Although both my parents came to the United States in the late 20th century, I had never before connected the dots between their immigration story and the role they played, as Asian immigrant tech workers, in aiding the United States’s perpetuation of the “model minority myth.” Before that night, I had only seen Asian American history as collateral, resulting from the intersection between two drastically different cultures. Asian Americans’s careful narration and attention to historical detail proved that, from Asian immigration bans to the conception of the “model minority myth,” Asian American history has always been far too complex to be dismissed as tertiary. Rather, it should be viewed as something multifaceted and interwoven, deserving of attention in its own right.
I’m not the only one who feels this way about Asian Americans. In the wake of the documentary’s release this past May, many people took to the internet to praise its scope and impact. Noting the unsettling convergence of Asian Pacific American History Month and the recent rise in hate crimes against Asian Americans, Japanese American actress Tamlyn Tomita said on Twitter that the show “could not be more timely.”
It’s clear that Asian Americans is unprecedented in its detailed narration of Asian American history. Instead of adopting a standard documentary style, the series spins any notion of traditional structure on its head, opting to focus on firsthand interviews and personal experiences. Asian Americans’s emphasis on personal stories creates a warm and familiar setting — I felt like I was sitting right next to the interviewee, listening to family history, as opposed to watching along as a mere observer.
A main contributing factor to this brilliant storytelling is the fact that the show’s executive filmmaking team was largely made up of Asian American womxn — a kind of representation rarely seen in a world dominated by aspiring Ken Burns types. I had the honor of talking to series producer Renee Tajima-Peña and producer Geeta Gandbhir, two prominent members of the Asian Americans executive filmmaking team, about the project in mid-May. Tajima-Peña is an Academy Award nominee for her documentary Who Killed Vincent Chin? (1987), which explores the murder of a Chinese American man who was killed by two auto workers who believed him to be Japanese. Gandbhir, a two-time Emmy Award winner, is also the producer of the award-winning feature-length documentary Budrus (2010), which follows the journey of a Palestinian man who peacefully unites Fatah, Hamas, and Israelis to save his community.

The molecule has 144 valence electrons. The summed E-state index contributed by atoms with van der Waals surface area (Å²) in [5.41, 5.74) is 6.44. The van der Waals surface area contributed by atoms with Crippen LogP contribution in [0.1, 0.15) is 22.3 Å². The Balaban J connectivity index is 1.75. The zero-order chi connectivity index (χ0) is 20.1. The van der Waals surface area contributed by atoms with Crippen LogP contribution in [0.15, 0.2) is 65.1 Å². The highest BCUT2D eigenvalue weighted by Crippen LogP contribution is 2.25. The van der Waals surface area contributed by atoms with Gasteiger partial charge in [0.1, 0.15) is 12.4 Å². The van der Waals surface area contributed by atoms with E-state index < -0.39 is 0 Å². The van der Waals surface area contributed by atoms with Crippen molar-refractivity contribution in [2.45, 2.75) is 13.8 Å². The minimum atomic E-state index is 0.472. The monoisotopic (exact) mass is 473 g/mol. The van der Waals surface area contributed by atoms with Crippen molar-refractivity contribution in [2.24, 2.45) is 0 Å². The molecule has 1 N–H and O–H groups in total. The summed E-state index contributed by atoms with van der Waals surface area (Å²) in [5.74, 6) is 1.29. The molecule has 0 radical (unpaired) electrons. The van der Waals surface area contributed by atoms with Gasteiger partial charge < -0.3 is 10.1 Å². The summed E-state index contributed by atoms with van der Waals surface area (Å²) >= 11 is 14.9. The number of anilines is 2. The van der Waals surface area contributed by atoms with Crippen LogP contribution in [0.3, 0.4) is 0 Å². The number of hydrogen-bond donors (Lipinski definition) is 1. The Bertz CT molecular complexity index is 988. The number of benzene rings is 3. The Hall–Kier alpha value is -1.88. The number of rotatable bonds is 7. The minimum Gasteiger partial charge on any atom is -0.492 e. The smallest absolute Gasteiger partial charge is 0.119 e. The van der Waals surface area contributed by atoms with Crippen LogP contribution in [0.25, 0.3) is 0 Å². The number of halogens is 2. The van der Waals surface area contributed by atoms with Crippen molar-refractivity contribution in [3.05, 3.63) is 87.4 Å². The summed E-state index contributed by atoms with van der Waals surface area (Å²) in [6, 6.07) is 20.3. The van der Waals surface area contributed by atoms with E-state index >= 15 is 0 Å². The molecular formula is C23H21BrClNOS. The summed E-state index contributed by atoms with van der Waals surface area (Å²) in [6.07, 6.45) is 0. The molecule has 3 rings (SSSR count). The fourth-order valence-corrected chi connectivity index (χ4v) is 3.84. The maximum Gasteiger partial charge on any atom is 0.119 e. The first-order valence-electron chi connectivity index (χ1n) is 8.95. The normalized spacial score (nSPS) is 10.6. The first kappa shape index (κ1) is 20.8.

ANOUK YEH: Historically, whether because of the educational system or the media, people tend to learn about American history and Asian history as two non-intersecting entities. There has never been a project like Asian Americans that speaks specifically to the history of this intersection. Why is that?
RENEE TAJIMA-PEÑA: We haven’t been a part of the larger American story. Toni Morrison said that a master narrative has been written and we didn’t write it. So I think that’s a big reason. This is the first time Asian Americans have been able to tell our own story in this kind of depth and breadth. We know that our story is the American story. It’s not a story apart.
On that note, I think it’s really interesting how the team was composed mostly of Asian American women. How did the demographics of the lead team affect the process and the outcome of the documentary?
GEETA GANDBHIR: I think it was critical to the production process. Documentaries are a traditionally colonial enterprise. They stem from people, usually Caucasians, going into a community of less privileged people and making a film about them. If you do not have a team where key positions are composed of people from within that community, traditionally you end up looking at the community through the lens of a white gaze. You need people on the team who are of the community, who can speak to the integrity of what you’re doing and be sort of a check and balance for you.